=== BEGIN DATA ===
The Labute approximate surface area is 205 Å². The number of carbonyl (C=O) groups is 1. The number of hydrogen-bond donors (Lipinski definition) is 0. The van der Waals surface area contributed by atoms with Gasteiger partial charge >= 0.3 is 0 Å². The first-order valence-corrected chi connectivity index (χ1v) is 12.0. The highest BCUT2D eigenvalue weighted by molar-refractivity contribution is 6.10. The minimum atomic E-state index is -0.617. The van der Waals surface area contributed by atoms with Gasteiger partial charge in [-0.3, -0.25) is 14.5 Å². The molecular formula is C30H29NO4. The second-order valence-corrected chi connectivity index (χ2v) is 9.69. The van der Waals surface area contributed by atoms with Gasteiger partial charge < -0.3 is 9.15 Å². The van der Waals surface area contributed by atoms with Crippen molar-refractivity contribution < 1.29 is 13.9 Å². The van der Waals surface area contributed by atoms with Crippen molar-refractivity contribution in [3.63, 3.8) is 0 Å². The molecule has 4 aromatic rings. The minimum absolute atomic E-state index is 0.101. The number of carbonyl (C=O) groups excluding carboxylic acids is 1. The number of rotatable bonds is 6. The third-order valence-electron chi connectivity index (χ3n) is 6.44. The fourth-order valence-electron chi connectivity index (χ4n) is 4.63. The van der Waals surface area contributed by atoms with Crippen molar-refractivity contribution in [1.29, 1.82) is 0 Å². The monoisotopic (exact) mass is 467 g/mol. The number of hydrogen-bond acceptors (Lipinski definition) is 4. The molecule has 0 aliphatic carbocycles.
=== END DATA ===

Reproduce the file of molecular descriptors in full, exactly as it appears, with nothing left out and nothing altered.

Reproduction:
The Labute approximate surface area is 205 Å². The number of carbonyl (C=O) groups is 1. The number of hydrogen-bond donors (Lipinski definition) is 0. The van der Waals surface area contributed by atoms with Gasteiger partial charge >= 0.3 is 0 Å². The first-order valence-corrected chi connectivity index (χ1v) is 12.0. The highest BCUT2D eigenvalue weighted by molar-refractivity contribution is 6.10. The minimum atomic E-state index is -0.617. The van der Waals surface area contributed by atoms with Gasteiger partial charge in [-0.3, -0.25) is 14.5 Å². The molecular formula is C30H29NO4. The second-order valence-corrected chi connectivity index (χ2v) is 9.69. The van der Waals surface area contributed by atoms with Gasteiger partial charge < -0.3 is 9.15 Å². The van der Waals surface area contributed by atoms with Crippen molar-refractivity contribution < 1.29 is 13.9 Å². The van der Waals surface area contributed by atoms with Crippen molar-refractivity contribution in [3.63, 3.8) is 0 Å². The molecule has 4 aromatic rings. The minimum absolute atomic E-state index is 0.101. The number of carbonyl (C=O) groups excluding carboxylic acids is 1. The number of rotatable bonds is 6. The third-order valence-electron chi connectivity index (χ3n) is 6.44. The fourth-order valence-electron chi connectivity index (χ4n) is 4.63. The van der Waals surface area contributed by atoms with Crippen molar-refractivity contribution in [1.29, 1.82) is 0 Å². The monoisotopic (exact) mass is 467 g/mol. The number of hydrogen-bond acceptors (Lipinski definition) is 4. The molecule has 0 aliphatic carbocycles.